I have a 1990 F350 super duty truck, the rear stop/turn light doesn’t work. It has voltage, light bulb and connector are new and connection is good, is some thing else I need check?
There’s voltage to the socket?
The first thing I’d do is switch bulbs, L to R, to see if the problem moves or stays put.
The good news is that it’s broken all the time, not intermittent. You know what the problem is and can reliably reproduce it; now all you need to do is isolate it.
(The second thing I’d do is run a temporary redundant ground. Voltage at the socket doesn’t do anything if it can’t get back home again.)
I did switched them, I used three bulbs, two new and one old, they all good at left side, but desen’t work on right side, the tail light on same bulb works normally, and that uses same groud wire on same bulb. The bulb is manufature sealed, and can’t be opened. I also using a DC 12V transformer jumbed the bulb terminal, the bulb is good. The only thing I’m thinking to do is jump the wire to the new socket’s terminal, and to see if it works? The voltage on stop/turn signal was 8, 6, 4, 3, 8V etc. Did not test the valtage on brake (stop).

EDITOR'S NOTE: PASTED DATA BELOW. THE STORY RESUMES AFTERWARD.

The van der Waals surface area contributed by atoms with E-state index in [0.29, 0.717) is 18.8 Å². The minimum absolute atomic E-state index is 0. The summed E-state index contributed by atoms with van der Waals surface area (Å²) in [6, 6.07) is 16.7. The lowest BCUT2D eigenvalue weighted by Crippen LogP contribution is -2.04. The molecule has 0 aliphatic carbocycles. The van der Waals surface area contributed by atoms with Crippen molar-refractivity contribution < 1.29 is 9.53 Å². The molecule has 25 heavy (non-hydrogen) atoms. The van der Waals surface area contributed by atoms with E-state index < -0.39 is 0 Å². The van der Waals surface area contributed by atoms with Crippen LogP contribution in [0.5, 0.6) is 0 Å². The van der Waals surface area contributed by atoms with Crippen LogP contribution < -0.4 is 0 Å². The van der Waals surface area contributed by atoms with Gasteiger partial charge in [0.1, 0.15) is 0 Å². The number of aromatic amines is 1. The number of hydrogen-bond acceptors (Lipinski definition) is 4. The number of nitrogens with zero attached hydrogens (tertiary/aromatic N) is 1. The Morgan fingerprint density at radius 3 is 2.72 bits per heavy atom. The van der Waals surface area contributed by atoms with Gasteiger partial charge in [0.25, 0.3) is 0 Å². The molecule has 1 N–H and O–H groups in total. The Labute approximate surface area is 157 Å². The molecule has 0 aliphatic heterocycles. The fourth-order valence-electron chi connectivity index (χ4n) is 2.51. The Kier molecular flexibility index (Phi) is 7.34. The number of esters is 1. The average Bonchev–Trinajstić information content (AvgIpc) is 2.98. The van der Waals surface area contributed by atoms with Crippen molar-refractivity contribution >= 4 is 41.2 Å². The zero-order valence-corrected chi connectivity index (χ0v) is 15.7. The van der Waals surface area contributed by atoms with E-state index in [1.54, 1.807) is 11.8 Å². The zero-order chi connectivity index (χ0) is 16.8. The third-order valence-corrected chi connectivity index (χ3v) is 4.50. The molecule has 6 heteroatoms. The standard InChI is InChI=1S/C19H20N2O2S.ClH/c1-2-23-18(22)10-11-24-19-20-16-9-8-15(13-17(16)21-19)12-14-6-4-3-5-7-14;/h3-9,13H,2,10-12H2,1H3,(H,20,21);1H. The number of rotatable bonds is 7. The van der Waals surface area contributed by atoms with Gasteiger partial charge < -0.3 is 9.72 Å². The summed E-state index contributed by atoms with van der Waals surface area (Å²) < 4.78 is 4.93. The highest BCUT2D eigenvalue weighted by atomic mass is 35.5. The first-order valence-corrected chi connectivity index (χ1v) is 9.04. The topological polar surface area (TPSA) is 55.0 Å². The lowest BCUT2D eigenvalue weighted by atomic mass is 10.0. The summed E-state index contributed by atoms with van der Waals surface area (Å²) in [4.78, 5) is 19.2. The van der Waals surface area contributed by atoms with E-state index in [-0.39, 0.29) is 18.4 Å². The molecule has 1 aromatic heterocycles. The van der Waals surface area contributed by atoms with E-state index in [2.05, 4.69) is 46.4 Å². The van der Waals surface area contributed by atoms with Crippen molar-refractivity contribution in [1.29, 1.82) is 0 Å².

Thank you all for the comments!
If the steering wheel is slung down as far as it can go, that can be a problem, try tilting the steering wheel up and see if it helps.
If 12 volts on the bench lights the bulb, then 12 volts on the car should light it. Right? You’d measured the voltage at the socket, and it is 12 volts, or 8 volts, or whatever. So remove the bulb, and run two jumper wires (one for power, one connected to the socket ground to bulb case). Does it light? If not, next measure the voltages with the bulb connected. If they are not the same or almost the same as without the bulb disconnected, that means there is an IR drop, the result of a high resistance, which means you’ve got a bad connection somewhere between the voltage source, and the bulb, or the ground source, and bulb ground. Because you are reporting inconsistent voltage readings, I expect you do in fact have a bad connection somewhere. Remember it can be in the ground as well as the power wire.